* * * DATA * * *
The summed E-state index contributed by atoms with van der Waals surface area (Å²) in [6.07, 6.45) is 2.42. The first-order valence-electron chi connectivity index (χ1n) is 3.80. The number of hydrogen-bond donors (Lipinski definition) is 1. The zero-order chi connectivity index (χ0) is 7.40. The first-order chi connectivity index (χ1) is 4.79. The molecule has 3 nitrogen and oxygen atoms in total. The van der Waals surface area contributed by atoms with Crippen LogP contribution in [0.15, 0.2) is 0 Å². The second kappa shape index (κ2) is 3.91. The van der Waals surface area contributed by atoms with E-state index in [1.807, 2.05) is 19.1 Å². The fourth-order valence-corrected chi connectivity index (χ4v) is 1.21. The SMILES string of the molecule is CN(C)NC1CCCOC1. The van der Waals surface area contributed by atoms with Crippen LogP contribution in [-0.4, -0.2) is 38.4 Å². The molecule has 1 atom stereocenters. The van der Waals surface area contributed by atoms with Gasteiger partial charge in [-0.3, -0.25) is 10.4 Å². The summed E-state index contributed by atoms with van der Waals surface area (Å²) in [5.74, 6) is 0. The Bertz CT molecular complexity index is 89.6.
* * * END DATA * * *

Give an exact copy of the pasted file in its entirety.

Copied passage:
The summed E-state index contributed by atoms with van der Waals surface area (Å²) in [6.07, 6.45) is 2.42. The first-order valence-electron chi connectivity index (χ1n) is 3.80. The number of hydrogen-bond donors (Lipinski definition) is 1. The zero-order chi connectivity index (χ0) is 7.40. The first-order chi connectivity index (χ1) is 4.79. The molecule has 3 nitrogen and oxygen atoms in total. The van der Waals surface area contributed by atoms with Crippen LogP contribution in [0.15, 0.2) is 0 Å². The second kappa shape index (κ2) is 3.91. The van der Waals surface area contributed by atoms with E-state index in [1.807, 2.05) is 19.1 Å². The fourth-order valence-corrected chi connectivity index (χ4v) is 1.21. The SMILES string of the molecule is CN(C)NC1CCCOC1. The van der Waals surface area contributed by atoms with Crippen LogP contribution in [-0.4, -0.2) is 38.4 Å². The molecule has 1 atom stereocenters. The van der Waals surface area contributed by atoms with Gasteiger partial charge in [-0.3, -0.25) is 10.4 Å². The summed E-state index contributed by atoms with van der Waals surface area (Å²) in [5.74, 6) is 0. The Bertz CT molecular complexity index is 89.6.